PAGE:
Each week, this column will dissect air yards for actionable info in the weeks to come. For Week 16, we will do a quick analysis of the list of the 66 wide receivers who finished last week with at least 30 air yards.

Please, blog, may I have some more?

The goal of this article is to find WRs to fade and buy based on how many fantasy points their opponent allows in the slot vs. out wide. In today’s article we will review the key out wide matchups for week 15. To keep up with the latest defensive trends we updated the analysis to only include the last 5 weeks.

The below chart breaks down where each team allows their fantasy points to WRs and is listed from the most to the least amount of fantasy points allowed out wide over the past 5 weeks.

Please, blog, may I have some more?

The goal of this article is to find WRs to fade and buy based on how many fantasy points their opponent allows in the slot vs. out wide. In today’s article we will review the key slot matchups for week 15. To keep up with the latest trends we updated the analysis to only include the last 5 weeks.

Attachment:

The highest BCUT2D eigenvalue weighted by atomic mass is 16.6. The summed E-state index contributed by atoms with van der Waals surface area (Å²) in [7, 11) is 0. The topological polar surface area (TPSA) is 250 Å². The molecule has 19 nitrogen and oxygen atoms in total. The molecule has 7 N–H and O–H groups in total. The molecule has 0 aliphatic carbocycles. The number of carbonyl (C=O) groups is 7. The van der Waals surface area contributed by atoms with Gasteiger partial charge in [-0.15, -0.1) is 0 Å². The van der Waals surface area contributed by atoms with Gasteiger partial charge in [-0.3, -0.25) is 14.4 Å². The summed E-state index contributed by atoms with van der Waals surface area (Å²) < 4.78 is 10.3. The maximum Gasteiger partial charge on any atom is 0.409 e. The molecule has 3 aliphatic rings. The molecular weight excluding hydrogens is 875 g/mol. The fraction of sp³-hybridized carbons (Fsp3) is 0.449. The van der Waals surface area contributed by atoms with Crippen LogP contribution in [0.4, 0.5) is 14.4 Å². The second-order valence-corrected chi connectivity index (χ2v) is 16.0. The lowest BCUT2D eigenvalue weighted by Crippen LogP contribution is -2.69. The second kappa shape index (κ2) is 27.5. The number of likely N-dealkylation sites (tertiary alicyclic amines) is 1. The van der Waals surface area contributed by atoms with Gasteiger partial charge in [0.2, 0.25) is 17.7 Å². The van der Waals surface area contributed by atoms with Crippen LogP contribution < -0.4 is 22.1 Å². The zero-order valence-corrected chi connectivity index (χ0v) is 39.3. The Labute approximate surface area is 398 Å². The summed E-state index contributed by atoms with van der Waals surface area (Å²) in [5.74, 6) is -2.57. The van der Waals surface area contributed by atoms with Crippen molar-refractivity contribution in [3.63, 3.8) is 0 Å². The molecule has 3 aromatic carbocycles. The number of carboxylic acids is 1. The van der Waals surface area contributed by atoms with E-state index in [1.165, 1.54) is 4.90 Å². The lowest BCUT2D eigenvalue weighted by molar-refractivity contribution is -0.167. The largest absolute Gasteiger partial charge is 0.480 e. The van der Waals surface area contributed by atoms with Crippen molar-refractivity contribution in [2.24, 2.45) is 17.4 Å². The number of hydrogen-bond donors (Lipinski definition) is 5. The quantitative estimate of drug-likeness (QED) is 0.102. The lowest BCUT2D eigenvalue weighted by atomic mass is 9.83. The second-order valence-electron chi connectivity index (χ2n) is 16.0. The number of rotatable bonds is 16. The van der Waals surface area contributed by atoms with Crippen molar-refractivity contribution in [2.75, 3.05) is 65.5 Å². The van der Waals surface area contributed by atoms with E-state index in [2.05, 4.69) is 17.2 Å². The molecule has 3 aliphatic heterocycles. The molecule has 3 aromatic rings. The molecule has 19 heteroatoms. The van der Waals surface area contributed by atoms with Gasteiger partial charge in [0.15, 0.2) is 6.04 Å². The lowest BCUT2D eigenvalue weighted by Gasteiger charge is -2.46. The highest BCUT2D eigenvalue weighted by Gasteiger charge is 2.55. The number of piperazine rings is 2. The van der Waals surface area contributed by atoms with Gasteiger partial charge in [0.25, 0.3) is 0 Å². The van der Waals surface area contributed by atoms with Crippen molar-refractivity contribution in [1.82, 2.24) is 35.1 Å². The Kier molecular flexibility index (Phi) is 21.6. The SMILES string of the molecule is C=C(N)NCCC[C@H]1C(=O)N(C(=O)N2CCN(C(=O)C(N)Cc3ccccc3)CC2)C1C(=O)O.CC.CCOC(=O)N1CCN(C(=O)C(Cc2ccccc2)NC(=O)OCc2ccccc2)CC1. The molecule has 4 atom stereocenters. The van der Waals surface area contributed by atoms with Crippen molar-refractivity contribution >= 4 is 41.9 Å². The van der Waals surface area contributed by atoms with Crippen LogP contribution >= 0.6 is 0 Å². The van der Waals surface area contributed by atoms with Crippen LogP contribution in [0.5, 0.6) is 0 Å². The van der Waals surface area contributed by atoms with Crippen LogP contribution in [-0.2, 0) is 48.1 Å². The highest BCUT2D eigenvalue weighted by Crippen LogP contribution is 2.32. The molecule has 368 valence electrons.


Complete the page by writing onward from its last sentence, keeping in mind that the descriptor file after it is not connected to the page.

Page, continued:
Please, blog, may I have some more?

After several weeks of boring stinkers on Thursday Night Football, we got our second week in a row with an exciting Thursday Night Football game! Just like last week, it didn’t look that way in the first half. The first half should have had more scoring, but we had a fumble, and interception and 2 turnovers on downs. The Chargers had 2 drives where they had 1st and goal from the KC 5-yard line and could not put points on the board. They still went into the half with a lead, but the score was only 14-10 and we were missing the fireworks we expected from 2 of the best teams in the AFC. The second half delivered though. We saw Patrick Mahomes and Justin Herbert go toe to toe with big plays and touchdown drives including an exciting back and forth 4th quarter. The Chiefs were able to pull off a huge divisional road win in overtime with a 34-28 final over the Chargers.